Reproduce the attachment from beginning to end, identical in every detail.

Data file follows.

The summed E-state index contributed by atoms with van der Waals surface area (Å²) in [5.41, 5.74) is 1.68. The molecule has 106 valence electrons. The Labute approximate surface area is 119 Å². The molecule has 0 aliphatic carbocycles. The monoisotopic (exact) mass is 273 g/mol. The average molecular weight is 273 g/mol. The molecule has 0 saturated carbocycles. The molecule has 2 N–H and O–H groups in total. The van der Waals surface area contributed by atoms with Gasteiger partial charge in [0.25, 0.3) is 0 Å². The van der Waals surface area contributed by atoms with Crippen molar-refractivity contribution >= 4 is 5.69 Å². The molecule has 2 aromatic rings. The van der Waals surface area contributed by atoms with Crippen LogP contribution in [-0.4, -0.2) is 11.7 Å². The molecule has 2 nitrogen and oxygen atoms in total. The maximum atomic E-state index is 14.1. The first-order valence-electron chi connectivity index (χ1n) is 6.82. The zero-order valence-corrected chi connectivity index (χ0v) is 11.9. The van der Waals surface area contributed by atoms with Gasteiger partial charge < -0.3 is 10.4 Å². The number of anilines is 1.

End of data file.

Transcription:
The summed E-state index contributed by atoms with van der Waals surface area (Å²) in [5.41, 5.74) is 1.68. The molecule has 106 valence electrons. The Labute approximate surface area is 119 Å². The molecule has 0 aliphatic carbocycles. The monoisotopic (exact) mass is 273 g/mol. The average molecular weight is 273 g/mol. The molecule has 0 saturated carbocycles. The molecule has 2 N–H and O–H groups in total. The van der Waals surface area contributed by atoms with Gasteiger partial charge in [0.25, 0.3) is 0 Å². The van der Waals surface area contributed by atoms with Crippen molar-refractivity contribution >= 4 is 5.69 Å². The molecule has 2 aromatic rings. The van der Waals surface area contributed by atoms with Crippen LogP contribution in [-0.4, -0.2) is 11.7 Å². The molecule has 2 nitrogen and oxygen atoms in total. The maximum atomic E-state index is 14.1. The first-order valence-electron chi connectivity index (χ1n) is 6.82. The zero-order valence-corrected chi connectivity index (χ0v) is 11.9. The van der Waals surface area contributed by atoms with Gasteiger partial charge < -0.3 is 10.4 Å². The number of anilines is 1.